Myth- When life is less stressful, I won’t feel as stressed.
I used to say these words to myself, and I actually believed them to be true. In the past three years, I have put work into realizing the fallacy in these words and into creating a new perspective.
My new perspective is that life will always be stressful in some way and there is no need to suffer. In simpler terms, I can learn to manage stress; I don’t need to suffer from it.
I used to manage stress by doing things to feel better after my stress felt overwhelming. Doing this felt like putting a small band aid on a deep cut. I experienced temporary relief, but the source of my stress was still there. Now I like to experiment with two practices – identifying my sources of stress and identifying symptoms of stress.
Identifying Sources of Stress
Stress is unique to every person. The things that cause me stress are not the same things that cause my friends or family stress. Spending time in reflection at the end of each day allows me to look back and see if there are any situations that caused stress that day. I ask myself these questions:
Were there specific things I did that day to cause stress?
Did I have interactions with specific people that caused stressed?
Did I try to do too many things in one day?
Had I devoted any time to self-care that day?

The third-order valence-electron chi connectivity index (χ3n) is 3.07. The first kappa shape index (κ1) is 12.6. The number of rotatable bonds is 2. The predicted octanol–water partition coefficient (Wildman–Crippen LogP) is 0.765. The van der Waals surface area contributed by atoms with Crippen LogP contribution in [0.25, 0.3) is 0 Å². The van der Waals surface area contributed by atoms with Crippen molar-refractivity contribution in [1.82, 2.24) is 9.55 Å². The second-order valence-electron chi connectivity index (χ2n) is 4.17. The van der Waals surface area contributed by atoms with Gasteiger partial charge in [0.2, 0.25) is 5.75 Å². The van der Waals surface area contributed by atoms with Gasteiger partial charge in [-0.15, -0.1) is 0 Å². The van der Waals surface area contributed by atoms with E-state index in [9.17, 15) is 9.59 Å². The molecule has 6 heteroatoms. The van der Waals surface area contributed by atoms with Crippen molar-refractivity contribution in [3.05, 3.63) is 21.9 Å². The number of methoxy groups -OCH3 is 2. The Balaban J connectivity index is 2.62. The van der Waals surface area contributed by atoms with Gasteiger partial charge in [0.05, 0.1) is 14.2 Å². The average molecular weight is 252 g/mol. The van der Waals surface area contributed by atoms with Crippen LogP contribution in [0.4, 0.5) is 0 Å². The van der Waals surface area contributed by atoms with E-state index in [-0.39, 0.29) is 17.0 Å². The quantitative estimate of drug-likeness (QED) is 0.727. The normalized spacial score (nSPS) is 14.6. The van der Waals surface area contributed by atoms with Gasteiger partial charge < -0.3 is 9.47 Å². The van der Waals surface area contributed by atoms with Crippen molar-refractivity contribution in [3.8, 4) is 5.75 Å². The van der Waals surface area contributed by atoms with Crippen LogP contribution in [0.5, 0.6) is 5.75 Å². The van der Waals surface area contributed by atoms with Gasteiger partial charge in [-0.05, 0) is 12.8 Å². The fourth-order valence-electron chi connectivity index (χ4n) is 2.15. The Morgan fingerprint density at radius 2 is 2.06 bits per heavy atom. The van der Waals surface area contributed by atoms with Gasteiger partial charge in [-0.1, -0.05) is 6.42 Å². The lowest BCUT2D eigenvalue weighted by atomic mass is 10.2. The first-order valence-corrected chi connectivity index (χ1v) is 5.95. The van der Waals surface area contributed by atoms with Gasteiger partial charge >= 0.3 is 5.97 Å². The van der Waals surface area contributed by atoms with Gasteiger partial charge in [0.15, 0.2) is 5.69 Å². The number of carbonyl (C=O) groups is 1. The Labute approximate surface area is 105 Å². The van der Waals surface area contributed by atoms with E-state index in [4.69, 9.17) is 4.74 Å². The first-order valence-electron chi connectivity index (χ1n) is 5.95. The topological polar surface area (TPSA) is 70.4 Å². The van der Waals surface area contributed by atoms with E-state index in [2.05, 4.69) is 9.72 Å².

My stress level reflects how I plan each day. If I over schedule myself and don’t make time for self-care, my stress level is high. On the other hand, if I plan time for self care and manage my commitments, my stress level is low.
Identifying Symptoms of Stress
There are many symptoms of stress. My symptoms include headaches, loss of focus, being forgetful, and tension in my neck and shoulders. If I pay attention to these symptoms, I now know that they are telling me my stress level is rising. If I ignore the early symptoms, I find myself feeling anxious, unable to sleep, and feeling overwhelmed.
By identifying my sources of stress and symptoms of stress, I now feel empowered to managing my stress. These are the things I routinely practice now to keep my stress level low.
- Limit the number of hours I spend on work each week. I have found a healthy balance between teaching, writing, and creating content.
- Set aside time each day for self-care. My self-care toolbox includes yoga, journaling, meditation, walking my dog, practicing Pilates, getting out in nature, and taking a bath.
- Space out appointments (hair, dentist, doctor, etc) and commitments.
- Limit screen time and exposure to social media posts.
- Create time to learn something new. Right now, I am learning golf and love being a beginner.
If you have read all the way to end of this blog, I would love to hear your story! What are your sources of stress? What are your symptoms of stress? How do you manage your stress?